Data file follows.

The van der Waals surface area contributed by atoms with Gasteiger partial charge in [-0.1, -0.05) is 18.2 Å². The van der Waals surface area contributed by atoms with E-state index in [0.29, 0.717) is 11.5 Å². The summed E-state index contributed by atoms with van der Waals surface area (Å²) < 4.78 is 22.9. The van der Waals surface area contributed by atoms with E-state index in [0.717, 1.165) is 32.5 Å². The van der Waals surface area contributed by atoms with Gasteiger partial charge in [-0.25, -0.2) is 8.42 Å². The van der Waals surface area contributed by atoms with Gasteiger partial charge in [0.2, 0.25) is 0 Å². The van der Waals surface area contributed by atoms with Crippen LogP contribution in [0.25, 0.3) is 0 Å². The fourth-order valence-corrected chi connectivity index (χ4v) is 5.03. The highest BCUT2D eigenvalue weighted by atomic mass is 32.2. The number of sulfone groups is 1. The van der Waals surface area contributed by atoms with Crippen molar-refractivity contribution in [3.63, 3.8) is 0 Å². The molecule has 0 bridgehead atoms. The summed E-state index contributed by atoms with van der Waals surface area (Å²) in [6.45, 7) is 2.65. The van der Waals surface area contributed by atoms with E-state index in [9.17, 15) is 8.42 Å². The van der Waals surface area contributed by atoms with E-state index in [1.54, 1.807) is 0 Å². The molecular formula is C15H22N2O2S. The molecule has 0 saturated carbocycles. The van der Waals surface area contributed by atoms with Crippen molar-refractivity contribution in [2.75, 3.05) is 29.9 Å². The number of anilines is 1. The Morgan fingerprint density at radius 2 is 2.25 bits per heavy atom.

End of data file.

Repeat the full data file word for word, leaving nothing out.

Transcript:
The van der Waals surface area contributed by atoms with Gasteiger partial charge in [-0.1, -0.05) is 18.2 Å². The van der Waals surface area contributed by atoms with E-state index in [0.29, 0.717) is 11.5 Å². The summed E-state index contributed by atoms with van der Waals surface area (Å²) < 4.78 is 22.9. The van der Waals surface area contributed by atoms with E-state index in [0.717, 1.165) is 32.5 Å². The van der Waals surface area contributed by atoms with Gasteiger partial charge in [-0.25, -0.2) is 8.42 Å². The van der Waals surface area contributed by atoms with Gasteiger partial charge in [0.2, 0.25) is 0 Å². The van der Waals surface area contributed by atoms with Crippen LogP contribution in [0.25, 0.3) is 0 Å². The fourth-order valence-corrected chi connectivity index (χ4v) is 5.03. The highest BCUT2D eigenvalue weighted by atomic mass is 32.2. The number of sulfone groups is 1. The van der Waals surface area contributed by atoms with Crippen molar-refractivity contribution in [3.63, 3.8) is 0 Å². The molecule has 0 bridgehead atoms. The summed E-state index contributed by atoms with van der Waals surface area (Å²) in [6.45, 7) is 2.65. The van der Waals surface area contributed by atoms with E-state index in [9.17, 15) is 8.42 Å². The van der Waals surface area contributed by atoms with E-state index in [1.54, 1.807) is 0 Å². The molecular formula is C15H22N2O2S. The molecule has 0 saturated carbocycles. The van der Waals surface area contributed by atoms with Crippen molar-refractivity contribution in [2.75, 3.05) is 29.9 Å². The number of anilines is 1. The Morgan fingerprint density at radius 2 is 2.25 bits per heavy atom.